Brookdale Department of Geriatrics and Palliative Medicine
A national leader in geriatrics and palliative care, we deliver expert quality care to patients and their families, conduct groundbreaking research and train the next generation of geriatric and palliative care physicians.
This report highlights:
- Building the hospital of the future
- Enhancing the quality of life for one patient
- Making a patient’s wish come true
- Using our leadership in geriatrics and palliative medicine to provide the best care
Building the Hospital of the Future
Since 2014, our Mobile Acute Care Team (MACT) Service has been caring for Medicare patients at home who would otherwise be admitted to the hospital for conditions like chronic obstructive pulmonary disease (COPD), congestive heart failure, community acquired pneumonia, and diabetes.
This year, the initial success of the basic MACT model led us to expand the types of care available at home. Of our first 269 patients, 116 (43 percent) were hospital at home patients. Now we also offer observation at home (13 patients or 5 percent), palliative care at home (7 patients or 3 percent), and “hospital averse” at home (23 patients or 8 percent). Sub-acute care at home, which started in October 2015, has admitted 113 patients (41 percent). The newest option is MACT at Night, so patients can be admitted to the program after hours.
For up to 30 days after admission to MACT, patients receive expert care at home from physicians, nurse practitioners, registered nurses, social workers, community paramedics, and physical, occupational, and speech therapists. Additional support services, so crucially important for patients to stay safely and comfortably at home, are available from community-based radiology, lab services, durable medical equipment, pharmacy and infusion services, and telemedicine.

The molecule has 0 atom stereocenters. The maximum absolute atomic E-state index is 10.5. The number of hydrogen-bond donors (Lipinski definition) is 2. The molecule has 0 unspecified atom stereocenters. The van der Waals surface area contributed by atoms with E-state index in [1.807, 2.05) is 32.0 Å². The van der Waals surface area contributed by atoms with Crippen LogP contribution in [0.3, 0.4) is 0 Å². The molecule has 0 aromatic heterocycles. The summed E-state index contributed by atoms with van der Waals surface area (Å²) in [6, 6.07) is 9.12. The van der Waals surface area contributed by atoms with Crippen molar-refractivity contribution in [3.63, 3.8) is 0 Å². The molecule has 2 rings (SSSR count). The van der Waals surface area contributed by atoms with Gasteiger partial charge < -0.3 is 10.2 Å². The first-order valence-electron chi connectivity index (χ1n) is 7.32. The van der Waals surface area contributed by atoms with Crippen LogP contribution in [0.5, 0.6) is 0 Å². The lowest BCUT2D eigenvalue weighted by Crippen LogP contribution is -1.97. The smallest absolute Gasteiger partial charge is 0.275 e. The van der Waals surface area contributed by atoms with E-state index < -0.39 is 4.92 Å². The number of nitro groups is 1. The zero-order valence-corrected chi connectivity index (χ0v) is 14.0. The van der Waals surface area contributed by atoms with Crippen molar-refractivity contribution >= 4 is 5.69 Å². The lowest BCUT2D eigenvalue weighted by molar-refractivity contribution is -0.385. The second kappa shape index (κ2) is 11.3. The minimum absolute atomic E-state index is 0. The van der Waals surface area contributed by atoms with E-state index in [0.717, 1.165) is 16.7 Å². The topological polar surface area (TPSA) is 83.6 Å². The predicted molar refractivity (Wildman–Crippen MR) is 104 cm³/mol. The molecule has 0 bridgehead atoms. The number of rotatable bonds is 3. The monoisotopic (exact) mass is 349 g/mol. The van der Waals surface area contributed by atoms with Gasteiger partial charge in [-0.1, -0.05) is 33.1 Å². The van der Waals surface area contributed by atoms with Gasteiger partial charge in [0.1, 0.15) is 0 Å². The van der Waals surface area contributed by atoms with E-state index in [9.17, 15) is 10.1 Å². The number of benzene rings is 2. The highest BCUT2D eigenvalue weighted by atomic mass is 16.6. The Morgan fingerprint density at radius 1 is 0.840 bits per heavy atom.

With a $9.6 million grant from the Center for Medicare & Medicaid Innovation, MACT is showing that acute care for selected illness can in fact be delivered efficiently and safely in the community.
Built on the experience of Mount Sinai’s Visiting Doctors, the largest home-visiting program in the nation, MACT is demonstrating improved quality of care, reducing unnecessary admissions, and offering better experiences and outcomes for patients and families. The average length of stay on the program for MACT patients is 3.3 days versus 5.2 days for comparison patients. Only 6 percent of patients have had to come into the hospital for an escalation of care during their acute home hospitalization. The 30-day hospital readmission rate for acute patients is 9 percent compared to 20 percent for similar patients not in the MACT program.
As national leaders in the effort to develop models of improved quality of care, enhanced patient experiences, and affordable costs, we are fielding many inquiries about MACT from health care providers and policy experts. And what are we telling them? In the end, the future of this “hospital of the future” concept will depend on whether we can successfully grow the MACT program, craft a sustainable payment model, and then disseminate it widely for implementation by hospitals and health systems across the nation.
Making Magic Happen at the Palliative Care Service
Terry Lee had one desire: “to be with horses again.”
The former equestrian’s advanced kidney disease made it almost impossible to leave the hospital, but soon after she was admitted to Mount Sinai Beth Israel’s Palliative Care Service last November, she had an unusual visitor.
Elizabeth Mann, MD, a Geriatrics and Palliative Medicine Fellow training with our Hertzberg Palliative Care Institute, had been caring for Ms. Lee and getting to know her very well. Ms. Lee and Dr. Mann bonded over their mutual love for horses. Dr. Mann contacted Gentle Carousel, a nonprofit organization which brings miniature horses to visit patients in the hospital. “Magic” came to visit Ms. Lee—not once, but twice.
“To have a special visitor just for her made Terry very happy,” Dr. Mann recalled. Ms. Lee was indeed elated. She exclaimed: “My heart is bounding out of my chest!”